Lead, Energy Star and tax credit updates at AAMA
Attendees at the Regulatory Affairs Committee meeting June 7 at the American Architectural Manufacturers Association National Summer Conference in Minneapolis heard updates on a range of topics, including lead paint, window tax credits, EnergyStar Phase II, anti-dumping duties and skylight standards.
Rich Walker, AAMA president and CEO, provided a broad update of regulations, including one "good story" regarding recent federal regulation against aluminum extrusion dumping. "We understand this has had a profound effect right away," Walker said.
Environmental Protection Agency
Lead paint regulations continue to be a top industry concern. The Environmental Protection Agency is planning to review and curb some current regulations, including the recent Lead Renovation Repair and Painting program, and the EPA could reach a final decision by this summer, Walker said. Additionally, the EPA is "looking at commercial building next for lead," Walker said. The agency is currently seeking comments from the industry, and final action hearings are set for July 2013.
The EPA is also taking action in regard to a Maximum Achievable Control Technology (MACT) for sources of PVC production, which would affect vinyl producers. "It requires producers to demonstrate initial and continuous compliance with the proposed emissions standard," Walker said. The Vinyl Institute is working on a response to the proposal. The deadline for stakeholders to provide input on the proposal to the EPA is July 19.
The group heard an update on Energy Star Phase II, with revised criteria for residential windows and doors. The updated program is still scheduled to take affect in fall 2013. Currently, the EPA is seeking feedback from manufacturers regarding the estimated cost of producing higher performance products at a higher capacity.
In a related move, the EPA is investigating a blind testing program for windows, said Jim Benney, executive director of the National Fenestration Rating Council, Greenbelt, Md. "The EPA is going to start a pilot program to determine if this blind verification procedure actually adds value, not just to Energy Star, but to all products in the certified product directory," Benney said. "The EPA wants NFRC to buy products blindly from manufacturers and test them to ensure they meet labeling found on those products. ... Every industry in Energy Star has to do this."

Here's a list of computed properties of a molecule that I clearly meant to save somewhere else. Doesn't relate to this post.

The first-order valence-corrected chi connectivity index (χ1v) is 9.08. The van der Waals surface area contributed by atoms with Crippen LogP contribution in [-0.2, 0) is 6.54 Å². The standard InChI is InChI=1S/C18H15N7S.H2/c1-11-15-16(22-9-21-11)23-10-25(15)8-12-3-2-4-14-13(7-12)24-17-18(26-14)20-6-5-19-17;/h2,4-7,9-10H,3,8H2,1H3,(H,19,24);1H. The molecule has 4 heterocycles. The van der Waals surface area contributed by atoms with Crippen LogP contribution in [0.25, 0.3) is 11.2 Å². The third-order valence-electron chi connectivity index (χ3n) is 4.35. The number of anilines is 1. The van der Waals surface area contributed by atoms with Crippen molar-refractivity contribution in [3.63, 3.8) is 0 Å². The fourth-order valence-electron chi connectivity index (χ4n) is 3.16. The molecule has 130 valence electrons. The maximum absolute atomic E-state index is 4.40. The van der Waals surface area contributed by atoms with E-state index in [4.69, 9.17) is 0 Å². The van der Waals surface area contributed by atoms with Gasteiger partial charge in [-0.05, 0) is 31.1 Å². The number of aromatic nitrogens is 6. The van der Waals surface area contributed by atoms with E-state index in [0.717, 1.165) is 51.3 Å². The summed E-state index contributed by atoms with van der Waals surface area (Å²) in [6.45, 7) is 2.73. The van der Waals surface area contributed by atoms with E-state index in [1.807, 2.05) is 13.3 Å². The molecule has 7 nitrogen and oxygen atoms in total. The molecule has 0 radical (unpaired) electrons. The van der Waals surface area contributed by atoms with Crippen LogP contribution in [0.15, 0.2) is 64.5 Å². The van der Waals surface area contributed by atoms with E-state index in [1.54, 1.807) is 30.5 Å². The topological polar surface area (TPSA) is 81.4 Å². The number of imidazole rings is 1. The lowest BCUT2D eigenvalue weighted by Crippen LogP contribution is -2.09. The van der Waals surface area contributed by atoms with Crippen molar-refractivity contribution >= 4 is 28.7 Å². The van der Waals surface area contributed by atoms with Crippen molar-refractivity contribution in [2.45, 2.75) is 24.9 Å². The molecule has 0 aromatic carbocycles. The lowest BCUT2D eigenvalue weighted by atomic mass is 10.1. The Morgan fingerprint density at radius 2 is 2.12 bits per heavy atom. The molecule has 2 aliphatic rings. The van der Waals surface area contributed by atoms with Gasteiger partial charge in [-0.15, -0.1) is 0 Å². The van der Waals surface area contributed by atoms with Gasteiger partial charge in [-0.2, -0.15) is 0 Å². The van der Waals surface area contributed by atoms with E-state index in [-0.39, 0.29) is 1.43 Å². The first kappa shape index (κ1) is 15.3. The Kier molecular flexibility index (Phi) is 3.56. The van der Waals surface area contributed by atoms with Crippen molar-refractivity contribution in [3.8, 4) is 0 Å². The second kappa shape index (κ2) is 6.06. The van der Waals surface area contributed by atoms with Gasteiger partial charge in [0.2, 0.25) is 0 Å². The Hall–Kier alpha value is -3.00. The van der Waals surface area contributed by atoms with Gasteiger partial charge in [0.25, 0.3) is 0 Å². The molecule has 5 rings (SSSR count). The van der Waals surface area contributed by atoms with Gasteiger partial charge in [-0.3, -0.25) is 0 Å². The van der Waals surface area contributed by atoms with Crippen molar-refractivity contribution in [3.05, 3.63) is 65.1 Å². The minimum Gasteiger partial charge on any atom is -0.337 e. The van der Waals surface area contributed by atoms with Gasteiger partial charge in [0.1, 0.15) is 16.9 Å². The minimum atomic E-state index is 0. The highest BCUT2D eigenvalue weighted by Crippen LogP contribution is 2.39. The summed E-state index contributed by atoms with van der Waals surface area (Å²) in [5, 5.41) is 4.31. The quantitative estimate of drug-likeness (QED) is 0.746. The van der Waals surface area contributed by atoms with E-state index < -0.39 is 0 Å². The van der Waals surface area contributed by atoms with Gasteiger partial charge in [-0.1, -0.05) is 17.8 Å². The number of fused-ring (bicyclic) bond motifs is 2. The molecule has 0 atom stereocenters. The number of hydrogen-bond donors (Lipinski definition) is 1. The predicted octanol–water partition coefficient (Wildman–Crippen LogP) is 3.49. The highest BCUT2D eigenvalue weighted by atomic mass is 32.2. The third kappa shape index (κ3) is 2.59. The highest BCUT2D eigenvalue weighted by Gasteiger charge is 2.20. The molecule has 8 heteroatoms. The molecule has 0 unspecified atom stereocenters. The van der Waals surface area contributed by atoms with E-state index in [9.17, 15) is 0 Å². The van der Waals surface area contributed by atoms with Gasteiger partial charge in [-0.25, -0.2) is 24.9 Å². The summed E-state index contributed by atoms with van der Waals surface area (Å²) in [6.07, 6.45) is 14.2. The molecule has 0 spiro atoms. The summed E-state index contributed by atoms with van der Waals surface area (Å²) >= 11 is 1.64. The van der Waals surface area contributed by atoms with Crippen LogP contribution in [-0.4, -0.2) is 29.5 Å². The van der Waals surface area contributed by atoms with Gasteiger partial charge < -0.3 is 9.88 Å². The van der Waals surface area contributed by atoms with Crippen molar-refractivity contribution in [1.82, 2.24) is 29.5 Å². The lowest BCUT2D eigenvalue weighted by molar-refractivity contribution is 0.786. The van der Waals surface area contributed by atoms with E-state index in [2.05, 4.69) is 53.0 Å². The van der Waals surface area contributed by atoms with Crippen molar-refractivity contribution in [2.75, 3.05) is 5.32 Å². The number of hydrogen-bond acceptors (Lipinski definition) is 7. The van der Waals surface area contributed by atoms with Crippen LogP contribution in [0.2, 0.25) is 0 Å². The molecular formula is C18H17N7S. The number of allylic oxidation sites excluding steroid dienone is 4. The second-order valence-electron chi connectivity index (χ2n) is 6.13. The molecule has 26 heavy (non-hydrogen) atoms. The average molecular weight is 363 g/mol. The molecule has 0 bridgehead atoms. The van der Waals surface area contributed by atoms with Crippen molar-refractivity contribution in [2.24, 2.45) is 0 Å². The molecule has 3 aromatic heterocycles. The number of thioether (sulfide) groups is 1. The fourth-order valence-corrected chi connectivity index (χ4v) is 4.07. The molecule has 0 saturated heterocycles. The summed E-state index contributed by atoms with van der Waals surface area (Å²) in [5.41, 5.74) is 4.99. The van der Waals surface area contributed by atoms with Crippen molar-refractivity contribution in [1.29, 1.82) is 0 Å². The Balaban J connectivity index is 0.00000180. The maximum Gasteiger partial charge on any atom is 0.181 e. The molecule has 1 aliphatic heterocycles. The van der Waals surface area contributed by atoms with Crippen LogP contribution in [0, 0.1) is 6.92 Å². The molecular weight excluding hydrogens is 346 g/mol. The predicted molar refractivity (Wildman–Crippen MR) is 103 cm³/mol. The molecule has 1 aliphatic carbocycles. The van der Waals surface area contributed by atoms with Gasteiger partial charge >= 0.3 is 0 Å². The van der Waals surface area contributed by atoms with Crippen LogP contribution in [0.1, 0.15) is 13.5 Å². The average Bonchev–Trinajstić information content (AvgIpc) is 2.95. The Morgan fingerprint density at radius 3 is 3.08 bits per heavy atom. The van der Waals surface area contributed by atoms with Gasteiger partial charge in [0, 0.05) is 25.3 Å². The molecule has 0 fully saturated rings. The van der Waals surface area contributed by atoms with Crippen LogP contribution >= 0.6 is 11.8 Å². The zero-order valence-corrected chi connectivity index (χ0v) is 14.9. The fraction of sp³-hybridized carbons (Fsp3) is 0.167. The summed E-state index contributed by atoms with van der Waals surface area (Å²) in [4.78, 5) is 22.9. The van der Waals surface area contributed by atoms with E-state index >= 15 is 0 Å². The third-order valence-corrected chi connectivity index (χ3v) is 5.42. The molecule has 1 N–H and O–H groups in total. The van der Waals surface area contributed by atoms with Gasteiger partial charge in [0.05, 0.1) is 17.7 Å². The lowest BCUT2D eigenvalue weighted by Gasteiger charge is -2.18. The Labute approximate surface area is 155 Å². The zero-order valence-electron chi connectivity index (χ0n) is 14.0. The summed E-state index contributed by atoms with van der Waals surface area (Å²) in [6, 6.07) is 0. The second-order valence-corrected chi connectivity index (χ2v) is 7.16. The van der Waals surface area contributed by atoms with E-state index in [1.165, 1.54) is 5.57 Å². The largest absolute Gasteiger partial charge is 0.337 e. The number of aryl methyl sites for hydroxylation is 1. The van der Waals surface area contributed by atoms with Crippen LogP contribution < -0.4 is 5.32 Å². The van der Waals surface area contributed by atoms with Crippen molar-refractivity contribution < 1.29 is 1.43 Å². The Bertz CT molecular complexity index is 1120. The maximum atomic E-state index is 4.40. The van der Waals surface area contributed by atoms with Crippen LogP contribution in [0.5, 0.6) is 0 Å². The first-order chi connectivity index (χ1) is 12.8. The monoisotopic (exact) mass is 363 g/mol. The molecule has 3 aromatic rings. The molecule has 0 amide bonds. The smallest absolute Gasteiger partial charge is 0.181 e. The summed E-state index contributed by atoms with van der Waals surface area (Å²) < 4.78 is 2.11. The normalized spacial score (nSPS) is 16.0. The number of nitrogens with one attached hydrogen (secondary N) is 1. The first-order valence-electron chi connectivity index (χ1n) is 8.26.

AAMA has also joined forces with several other organizations, including the WDMA, to address tax credits for windows, which dropped drastically after the larger credits ran out at the end of 2010. The current maximum tax credit for energy efficient upgrades is $200, down from $1,500. "We're trying to put together a lobbying force to reconsider these tax credits," Walker said.
AAMA is working with other industry associations to provide life cycle information to the National Renewable Energy Laboratory for its Life Cycle Inventory. "We're investigating how to fit into the inventory," Walker said. "We're working with IGMA, GANA, WDMA and NFRC so we speak with one voice."
ASTM and IGMA
Ken Brenden, AAMA technical services manager, provided an update on activities at ASTM and the Insulating Glass Manufacturers Alliance, Ottawa, Ontario. One topic of interest at ASTM included discussion over water penetration and proposals to update the definition, creating revisions to 331 and 547. "We should see that coming later this year or early next year," Brenden said. The ASTM Skylight Human Impact Resistance Task Group is also making progress in developing testing criteria, Brenden said.
Brenden covered several developments at IGMA, including the association's recent and well-attended Glass Safety Awareness seminar. The program is posted on IGMA's website and complimentary to the industry.